by Christopher Harbin

King on His Terms
Christopher B. Harbin
Zechariah 9:9-17; Luke 19:28-40

Today we celebrate Jesus' triumphal entry into Jerusalem. We recall how the crowds cheered and hailed him as King. ''Blessed is He who comes in the name of the Lord!'' We can easily picture the procession with clothing and palms strewn on the way before him. Jesus rode into Jerusalem on the back of a young donkey--the king of peace, ushering in a new hope for the nation suffering under Roman oppression. It was a moment pregnant with hope, expectation, and dreams of a new reality.

Amid our own cheering, do we recognize the meaning of the scene? Do we understand the image of Jesus on the donkey? The crowds did not grasp the full message. The disciples did not grasp it either, at least not in Jesus' terms. As we hail Jesus as king, will we allow him to be the king he intended to be?

Zechariah spoke of the coming day when God would send peace upon Jerusalem. His words were often misunderstood, at least from the perspective in which Jesus recast them. Zechariah looked for a Messiah who would bring peace through the sword and military might. The words recorded in chapter nine are somewhat mixed in their outlook. It is hard to distinguish between peace through violence and peace through some other means. Perhaps this is because we are so accustomed to think of peace as the result of war-fighting off our enemies to achieve independence and freedom from foreign oppression.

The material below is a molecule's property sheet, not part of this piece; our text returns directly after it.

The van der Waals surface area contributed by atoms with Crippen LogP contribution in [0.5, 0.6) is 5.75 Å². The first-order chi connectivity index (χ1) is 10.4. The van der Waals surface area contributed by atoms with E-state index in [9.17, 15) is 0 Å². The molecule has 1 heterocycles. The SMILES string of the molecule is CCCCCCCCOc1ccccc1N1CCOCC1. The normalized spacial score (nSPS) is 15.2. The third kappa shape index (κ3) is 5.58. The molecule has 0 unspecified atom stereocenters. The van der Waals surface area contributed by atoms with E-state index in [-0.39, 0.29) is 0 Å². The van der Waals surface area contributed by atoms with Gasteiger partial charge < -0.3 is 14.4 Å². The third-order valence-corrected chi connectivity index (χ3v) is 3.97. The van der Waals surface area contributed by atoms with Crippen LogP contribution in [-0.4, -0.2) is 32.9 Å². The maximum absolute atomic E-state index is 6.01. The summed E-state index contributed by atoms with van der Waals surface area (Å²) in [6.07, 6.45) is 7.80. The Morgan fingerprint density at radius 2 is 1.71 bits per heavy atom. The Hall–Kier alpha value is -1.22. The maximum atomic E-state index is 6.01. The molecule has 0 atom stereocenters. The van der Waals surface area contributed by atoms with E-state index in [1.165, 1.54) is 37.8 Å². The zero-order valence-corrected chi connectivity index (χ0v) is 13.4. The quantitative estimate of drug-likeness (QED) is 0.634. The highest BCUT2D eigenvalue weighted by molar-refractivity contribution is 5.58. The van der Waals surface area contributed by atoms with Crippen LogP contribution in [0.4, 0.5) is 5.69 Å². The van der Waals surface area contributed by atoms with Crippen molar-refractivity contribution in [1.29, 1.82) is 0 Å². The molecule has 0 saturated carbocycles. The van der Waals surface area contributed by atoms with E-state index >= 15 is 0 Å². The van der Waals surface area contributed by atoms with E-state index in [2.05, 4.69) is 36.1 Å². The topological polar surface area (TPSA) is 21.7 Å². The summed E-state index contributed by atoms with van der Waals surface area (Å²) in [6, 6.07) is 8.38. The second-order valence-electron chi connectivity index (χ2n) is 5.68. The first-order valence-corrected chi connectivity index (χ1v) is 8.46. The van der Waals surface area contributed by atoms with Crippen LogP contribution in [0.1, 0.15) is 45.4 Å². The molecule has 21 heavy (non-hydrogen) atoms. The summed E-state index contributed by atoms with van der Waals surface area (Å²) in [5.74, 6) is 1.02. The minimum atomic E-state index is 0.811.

Regardless of our expectations, such was not Jesus' way. Counter to our understanding and that of the people of his own day, Jesus rode into Jerusalem in peace and for peace. It was through his own gift of becoming a peace offering that he proposed to establish peace for Jerusalem and from Jerusalem to the entire world.

This was not exactly the way Zechariah had pictured it. It is a viable meaning of his words, but it is not their most obvious reading. Zechariah looked to Messiah as a conquering king. He anticipated ...

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